Medial Ulnar Collateral Ligament Reconstruction (MUCL)

MUCL reconstruction surgery repairs the MUCL by reconstructing it with a tendon from the patient’s own body (autograft) or from a cadaver (allograft). The most frequently used tissue is the palmaris longus tendon in the forearm. The surgery is indicated for MUCL injury.

Medial Ulnar Collateral Ligament Injury

The medial ulnar collateral ligament (MUCL), is located on the inside of the elbow and connects the ulna bone to the humerus bone. It is one of the main stabilizing ligaments in the elbow especially with overhead activities such as throwing and pitching. When this ligament is injured or torn, it can end a professional athlete’s career unless surgery is performed. The common symptoms include:

  • Pain on the inner side of the elbow
  • Unstable elbow joint
  • Numbness in the little finger or ring finger
  • Decreased performance in activities such as throwing baseballs or other objects

Preparing for the Surgery

MUCL tear should be evaluated by an orthopedic specialist for proper diagnosis and treatment. Your physician will perform the following:

  • Medical history
  • Physical examination including a valgus stress test to assess for elbow instability

Other tests such as X-rays and MRI scans may be ordered to confirm the diagnosis.

Your physician will recommend conservative treatment options to treat the symptoms associated with MUCL injury unless you are a professional or collegiate athlete. In these cases, if the patient wants to continue in the sport, surgical reconstruction is performed.

Surgical Procedure

The basic steps for MUCL reconstruction surgery include the following:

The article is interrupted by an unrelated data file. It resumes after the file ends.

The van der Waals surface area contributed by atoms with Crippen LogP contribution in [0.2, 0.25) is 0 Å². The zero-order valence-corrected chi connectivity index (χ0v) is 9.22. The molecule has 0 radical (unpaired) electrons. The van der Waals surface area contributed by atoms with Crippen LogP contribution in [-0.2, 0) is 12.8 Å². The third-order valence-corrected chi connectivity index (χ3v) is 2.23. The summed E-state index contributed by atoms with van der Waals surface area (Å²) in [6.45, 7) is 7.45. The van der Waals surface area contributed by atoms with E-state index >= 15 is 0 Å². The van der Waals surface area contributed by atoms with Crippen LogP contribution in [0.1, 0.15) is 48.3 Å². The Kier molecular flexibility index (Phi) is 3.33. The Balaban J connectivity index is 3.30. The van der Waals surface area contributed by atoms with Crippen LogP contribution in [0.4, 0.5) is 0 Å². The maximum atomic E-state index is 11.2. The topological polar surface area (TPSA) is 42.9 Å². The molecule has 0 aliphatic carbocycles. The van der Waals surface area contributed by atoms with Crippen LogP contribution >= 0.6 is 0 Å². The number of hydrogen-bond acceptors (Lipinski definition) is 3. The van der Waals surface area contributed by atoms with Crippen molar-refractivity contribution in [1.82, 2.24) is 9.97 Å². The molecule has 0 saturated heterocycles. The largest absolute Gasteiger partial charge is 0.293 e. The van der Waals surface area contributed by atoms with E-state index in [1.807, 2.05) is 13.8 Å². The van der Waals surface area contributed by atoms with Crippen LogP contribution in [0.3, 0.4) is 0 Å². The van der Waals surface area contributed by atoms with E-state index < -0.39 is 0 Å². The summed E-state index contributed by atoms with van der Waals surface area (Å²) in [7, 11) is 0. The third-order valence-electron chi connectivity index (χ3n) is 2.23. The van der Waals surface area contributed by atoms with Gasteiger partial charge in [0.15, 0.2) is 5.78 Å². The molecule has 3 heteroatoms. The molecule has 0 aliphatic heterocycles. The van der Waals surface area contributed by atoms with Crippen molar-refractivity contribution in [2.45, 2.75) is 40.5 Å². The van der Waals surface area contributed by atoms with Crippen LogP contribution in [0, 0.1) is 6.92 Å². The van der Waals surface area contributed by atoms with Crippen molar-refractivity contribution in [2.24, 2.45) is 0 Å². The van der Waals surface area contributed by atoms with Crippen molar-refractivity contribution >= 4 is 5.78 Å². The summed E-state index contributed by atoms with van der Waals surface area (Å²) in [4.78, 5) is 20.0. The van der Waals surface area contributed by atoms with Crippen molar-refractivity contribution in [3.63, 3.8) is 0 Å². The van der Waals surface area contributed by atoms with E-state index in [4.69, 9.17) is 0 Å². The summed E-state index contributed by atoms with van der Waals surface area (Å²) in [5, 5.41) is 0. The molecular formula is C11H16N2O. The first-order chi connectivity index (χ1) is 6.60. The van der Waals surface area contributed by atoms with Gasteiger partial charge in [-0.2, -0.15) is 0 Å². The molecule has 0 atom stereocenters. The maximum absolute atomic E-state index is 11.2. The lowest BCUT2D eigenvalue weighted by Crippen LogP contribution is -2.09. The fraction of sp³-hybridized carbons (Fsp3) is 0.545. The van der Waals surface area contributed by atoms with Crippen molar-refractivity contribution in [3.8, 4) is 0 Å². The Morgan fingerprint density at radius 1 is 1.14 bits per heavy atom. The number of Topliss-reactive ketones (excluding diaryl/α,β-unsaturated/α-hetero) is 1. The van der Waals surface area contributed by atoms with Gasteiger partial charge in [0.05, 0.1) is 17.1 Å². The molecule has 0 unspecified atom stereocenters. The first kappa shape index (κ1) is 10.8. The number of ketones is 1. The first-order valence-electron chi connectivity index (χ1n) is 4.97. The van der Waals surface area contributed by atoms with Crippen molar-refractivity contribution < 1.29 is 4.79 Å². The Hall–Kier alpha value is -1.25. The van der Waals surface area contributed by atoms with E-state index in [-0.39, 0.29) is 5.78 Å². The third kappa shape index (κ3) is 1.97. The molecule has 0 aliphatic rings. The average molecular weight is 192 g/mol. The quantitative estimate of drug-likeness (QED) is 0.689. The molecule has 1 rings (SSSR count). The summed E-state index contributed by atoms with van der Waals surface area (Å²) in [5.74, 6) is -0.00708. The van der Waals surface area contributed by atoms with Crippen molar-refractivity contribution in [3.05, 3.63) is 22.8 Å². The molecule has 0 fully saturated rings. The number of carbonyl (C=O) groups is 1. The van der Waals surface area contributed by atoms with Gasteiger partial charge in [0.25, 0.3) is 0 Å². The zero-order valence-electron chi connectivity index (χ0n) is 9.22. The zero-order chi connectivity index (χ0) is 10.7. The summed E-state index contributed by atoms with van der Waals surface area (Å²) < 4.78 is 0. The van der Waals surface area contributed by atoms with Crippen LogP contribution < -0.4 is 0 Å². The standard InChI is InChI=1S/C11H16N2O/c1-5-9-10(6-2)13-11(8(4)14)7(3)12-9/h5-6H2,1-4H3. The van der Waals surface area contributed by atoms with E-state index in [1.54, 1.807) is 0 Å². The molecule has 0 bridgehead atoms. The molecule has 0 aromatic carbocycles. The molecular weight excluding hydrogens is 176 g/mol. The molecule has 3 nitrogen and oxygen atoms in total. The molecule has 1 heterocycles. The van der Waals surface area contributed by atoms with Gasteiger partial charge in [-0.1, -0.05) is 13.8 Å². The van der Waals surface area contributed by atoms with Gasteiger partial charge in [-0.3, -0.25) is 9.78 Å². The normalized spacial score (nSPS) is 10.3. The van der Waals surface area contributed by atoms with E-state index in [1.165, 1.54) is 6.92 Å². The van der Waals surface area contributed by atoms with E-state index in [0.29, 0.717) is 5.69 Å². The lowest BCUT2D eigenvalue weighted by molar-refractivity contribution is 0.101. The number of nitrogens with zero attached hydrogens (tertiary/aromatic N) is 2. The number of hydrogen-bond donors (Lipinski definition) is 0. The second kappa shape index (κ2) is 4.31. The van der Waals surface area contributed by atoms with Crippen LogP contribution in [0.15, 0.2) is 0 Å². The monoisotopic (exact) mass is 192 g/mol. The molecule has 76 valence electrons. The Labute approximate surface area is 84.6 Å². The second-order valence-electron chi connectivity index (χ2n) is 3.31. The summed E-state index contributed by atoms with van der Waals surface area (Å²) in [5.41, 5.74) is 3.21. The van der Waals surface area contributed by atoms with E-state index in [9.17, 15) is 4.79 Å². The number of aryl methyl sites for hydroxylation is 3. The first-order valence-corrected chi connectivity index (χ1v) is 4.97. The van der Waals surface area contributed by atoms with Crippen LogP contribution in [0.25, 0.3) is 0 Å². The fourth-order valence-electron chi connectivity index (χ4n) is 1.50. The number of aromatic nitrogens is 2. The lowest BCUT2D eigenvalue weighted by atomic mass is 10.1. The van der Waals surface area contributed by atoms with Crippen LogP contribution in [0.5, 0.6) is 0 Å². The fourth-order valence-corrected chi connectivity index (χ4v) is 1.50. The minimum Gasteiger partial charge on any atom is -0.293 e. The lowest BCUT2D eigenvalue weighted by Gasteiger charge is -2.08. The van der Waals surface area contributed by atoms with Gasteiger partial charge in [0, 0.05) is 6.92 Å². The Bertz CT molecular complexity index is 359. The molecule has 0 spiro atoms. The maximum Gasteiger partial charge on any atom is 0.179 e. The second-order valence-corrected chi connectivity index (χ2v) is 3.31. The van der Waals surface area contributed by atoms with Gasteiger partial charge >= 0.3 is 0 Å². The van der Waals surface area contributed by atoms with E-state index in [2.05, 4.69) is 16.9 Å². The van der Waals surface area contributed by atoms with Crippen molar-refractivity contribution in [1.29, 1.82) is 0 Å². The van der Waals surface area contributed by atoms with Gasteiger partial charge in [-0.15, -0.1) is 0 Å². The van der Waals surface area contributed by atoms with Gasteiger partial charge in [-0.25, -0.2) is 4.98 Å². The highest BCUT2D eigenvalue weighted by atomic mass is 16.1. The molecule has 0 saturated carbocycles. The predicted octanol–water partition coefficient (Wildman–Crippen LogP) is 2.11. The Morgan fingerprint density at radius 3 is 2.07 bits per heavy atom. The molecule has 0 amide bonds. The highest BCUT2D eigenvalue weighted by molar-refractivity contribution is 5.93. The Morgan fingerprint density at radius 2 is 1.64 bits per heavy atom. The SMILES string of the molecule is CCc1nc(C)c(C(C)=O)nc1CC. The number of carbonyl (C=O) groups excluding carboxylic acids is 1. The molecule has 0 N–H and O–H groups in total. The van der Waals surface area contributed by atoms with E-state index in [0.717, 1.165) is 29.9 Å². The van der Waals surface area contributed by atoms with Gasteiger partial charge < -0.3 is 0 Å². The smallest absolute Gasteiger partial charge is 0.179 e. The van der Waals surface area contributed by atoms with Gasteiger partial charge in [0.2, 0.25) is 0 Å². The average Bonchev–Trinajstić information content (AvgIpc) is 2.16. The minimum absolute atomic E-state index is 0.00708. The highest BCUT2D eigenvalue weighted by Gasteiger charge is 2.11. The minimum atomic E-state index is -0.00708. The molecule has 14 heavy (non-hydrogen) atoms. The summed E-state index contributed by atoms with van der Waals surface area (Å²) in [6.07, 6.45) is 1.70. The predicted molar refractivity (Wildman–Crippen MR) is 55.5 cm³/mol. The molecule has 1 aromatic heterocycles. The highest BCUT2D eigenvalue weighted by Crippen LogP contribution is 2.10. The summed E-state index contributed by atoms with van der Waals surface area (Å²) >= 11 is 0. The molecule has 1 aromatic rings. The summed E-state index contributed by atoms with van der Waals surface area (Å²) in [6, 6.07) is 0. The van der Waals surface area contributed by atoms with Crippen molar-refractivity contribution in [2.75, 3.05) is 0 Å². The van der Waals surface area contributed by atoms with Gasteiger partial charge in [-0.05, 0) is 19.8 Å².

• The surgery is performed in an operating room under regional or general anesthesia
  • Your surgeon will make an incision over the medial epicondyle area
  • Care is taken to move muscles, tendons, and nerves out of the way
  • The donor's tendon is harvested from either the forearm or below the knee
  • Your surgeon drills holes into the ulna and humerus bones
  • The donor's tendon is then inserted through the drilled holes in a figure 8 pattern
  • The tendon is attached to the bone surfaces with special sutures
  • The incision is closed and covered with sterile dressings
  • Finally, a splint is applied with the elbow flexed at 90 degrees.

Postoperative Care

After surgery, your surgeon will give you guidelines to follow, depending on the type of repair performed and the surgeon’s preference. Common postoperative guidelines include:

  • Elevate your arm above heart level to reduce swelling
  • Wear an immobilizing splint or cast for 1-3 weeks
  • Apply ice packs to the surgical area to reduce swelling
  • Keep the surgical incision clean and dry. Cover the area with plastic wrap when bathing or showering
  • Physical therapy will be ordered for strengthening and stretching exercises after the removal of the splint or cast
  • Professional athletes can expect a strenuous strengthening and range of motion rehabilitation program for 6-12 months before returning to their sport
  • Eating a healthy diet and not smoking will promote healing

Risks and Complications

As with any major surgery, there are potential risks involved.

The majority of patients suffer from no complications following MUCL Reconstruction surgery, however, complications can occur following elbow surgery and include:

  • Infection
  • Limited range of motion
  • Nerve damage causing numbness, tingling, burning or loss of feeling in the hand and forearm area
  • Cubital Tunnel Syndrome
  • Elbow instability
  • University of Notre Dame
  • Saint Joseph Health System
  • Beacon Health System
  •  American Academy of Orthopaedic Surgeons
  • The American Osteopathic Academy of Orthopedics
  • American Association of Hip and Knee Surgeons
  • American Board of Medical Specialties
  • American Board of Medical Specialties
  • American Board of Foot and Ankle Surgery
  • American Orthopaedic Foot & Ankle Society
  • American Orthopaedic Society for Sports Medicine
  • North American Spine Society
  • American Society for Surgery of the Hand
  • American Academy of Physician Assistants